The only positive reference I have of this fish being systematically sought as an economic proposition concerns one particular trawler based at Fleetwood in the 1930s ("Blanche , H928). The skipper used to fish the grounds off south-east Ireland for it (Lucifer, Tuskar, Barrels, Conningbeg etc.) and his forays often necessitated going well inside the limit-line. The fishing was a summertime one and the hauls made usually fairly small. The best spot was reckoned to be off Carnsore Point, with the tow~s being done at night; there would be in the region of 12 to 20 fish per haul, sometimes more, and there would of course be all the other regular trawlfish as well. By the end of a trip, the amount of bass caught would be in the region of four or five kits, for which the skipper had a customer in Fleetwood. The normal length of tow was anything between four and six hours.
Often found in drift nets on the Home Fishing, especially in the Smiths Knoll/Knoll Deep/Knoll Flat area. If a light were shone down into the water as a boat hung to her nets, numbers of them could be seen swimming around near the surface. Some of them were large specimens, around two feet in length and 'as thick as your wrist . During the First World War, the minesweeper crews on the Adriatic Patrol used to catch them in region of Andipaxoi Island (near Corfu) on handlines baited with brown shrimps. The garfish bit readily and often and were regarded as quite a delicacy to eat.
3. Herring (Silver Darling, Digby).
This fish was the cornerstone of the prosperity of both Yarmouth and Lowestoft for centuries. And its importance was so great generally throughout the whole of Western Europe during the mediaeval and modern periods that wars were fought over the right to catch it and herring developed its own folklore and mythology. The information concerning the herring is set out largely on a location basis, according to the various voyages once undertaken for its capture. Other references follow in the form of specific matters relating to wind, tide etc., having been drawn from the observations of fishermen as they went about their business. Almost inevitably, there will be a degree of repetition, but I have tried to keep it to a minimum.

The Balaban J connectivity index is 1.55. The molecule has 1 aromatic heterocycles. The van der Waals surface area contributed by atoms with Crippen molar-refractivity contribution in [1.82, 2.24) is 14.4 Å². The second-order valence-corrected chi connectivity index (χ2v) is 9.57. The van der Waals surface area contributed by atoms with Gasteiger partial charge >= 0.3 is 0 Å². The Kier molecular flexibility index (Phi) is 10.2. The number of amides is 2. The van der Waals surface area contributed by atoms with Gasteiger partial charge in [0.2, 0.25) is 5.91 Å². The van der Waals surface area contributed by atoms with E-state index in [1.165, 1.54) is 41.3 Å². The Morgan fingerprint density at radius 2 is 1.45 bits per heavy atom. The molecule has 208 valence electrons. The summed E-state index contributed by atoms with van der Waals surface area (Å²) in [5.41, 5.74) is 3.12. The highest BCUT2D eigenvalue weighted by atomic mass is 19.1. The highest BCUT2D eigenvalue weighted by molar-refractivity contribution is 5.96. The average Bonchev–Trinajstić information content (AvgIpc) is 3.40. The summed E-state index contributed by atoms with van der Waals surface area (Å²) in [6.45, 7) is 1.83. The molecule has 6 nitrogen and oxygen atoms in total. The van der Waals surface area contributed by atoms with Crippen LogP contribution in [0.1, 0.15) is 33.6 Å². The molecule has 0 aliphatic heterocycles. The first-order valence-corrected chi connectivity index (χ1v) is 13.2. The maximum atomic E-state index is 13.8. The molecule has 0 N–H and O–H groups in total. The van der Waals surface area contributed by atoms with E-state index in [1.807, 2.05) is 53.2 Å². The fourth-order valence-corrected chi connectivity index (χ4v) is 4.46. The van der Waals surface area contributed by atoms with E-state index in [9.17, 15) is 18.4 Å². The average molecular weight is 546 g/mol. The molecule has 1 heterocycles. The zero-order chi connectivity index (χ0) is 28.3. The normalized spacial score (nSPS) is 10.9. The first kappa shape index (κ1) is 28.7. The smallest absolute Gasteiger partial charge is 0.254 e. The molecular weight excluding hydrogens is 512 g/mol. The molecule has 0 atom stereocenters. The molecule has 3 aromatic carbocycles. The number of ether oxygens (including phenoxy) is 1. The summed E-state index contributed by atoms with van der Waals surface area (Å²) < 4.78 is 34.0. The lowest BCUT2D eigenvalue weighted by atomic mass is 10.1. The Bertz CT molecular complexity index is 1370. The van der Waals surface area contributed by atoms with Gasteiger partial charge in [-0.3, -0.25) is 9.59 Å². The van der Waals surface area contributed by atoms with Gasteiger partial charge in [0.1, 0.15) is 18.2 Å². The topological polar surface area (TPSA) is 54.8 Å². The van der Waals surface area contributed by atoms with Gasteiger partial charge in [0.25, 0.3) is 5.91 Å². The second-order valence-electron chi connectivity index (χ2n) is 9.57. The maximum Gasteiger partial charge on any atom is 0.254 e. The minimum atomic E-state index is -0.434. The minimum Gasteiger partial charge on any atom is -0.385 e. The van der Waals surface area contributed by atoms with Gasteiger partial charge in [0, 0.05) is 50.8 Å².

From about 1900 (and possibly earlier) until the mid/late 1930s, a number of East Anglian drifters used to go round to the Devon port for a six to seven week voyage. They would leave a day or two before Christmas and, after the fishing was over, a number of them would then re-gear for mackerel fishing at Newlyn. Others would return to Lowestoft and Yarmouth either for laying up and maintenance work or for various kinds of spring fishing, while other would move on up to Dunmore, Milford Haven and Ayr (after herring). The herrings caught at Plymouth were good specimens, large and full, and at a time of comparative scarcity~of fresh herring they were able to command big prices; especially from London buyers. As much as £7 a cran was made at times, and this was in the 1920s. Hauls were never large (often in the 10 to 20 cran range), but the good price at market more than made up for this. Another attractive feature of the voyage was that the grounds were not very far from port, so the boats were in and out all the while and expenses were reasonably low. The nets were usually shot between about 1600 and 1700 h and the boats back in Plymouth by 2000 h: 'Out and in agin in time for second house at the pictures is the way one sometimes hears it put. The number of boats that went on this voyage was never large (some 20 or 30) and it was not much undertaken after World War II. Apparently, the herring 'took off', as the saying goes, and one theory as to why this happened is that French trawlers, which worked the grounds increasingly throughout the 1930s, roughed up all the bottom. The main grounds worked by the drifters were The Rutts and the West Rutts, between Bolt Tail and Bolt Head, but they also went out between the Eddystone and Bolt Tail. Start Bay herrings were not rated so highly because they were smaller, but they were there to be had if desired. New nets were always used on the Plymouth voyage, with a mesh size of about 20/31/32 rows per yard, but they were only worked in half-fleets (30 to 40 nets) because of rocks in the areas fished.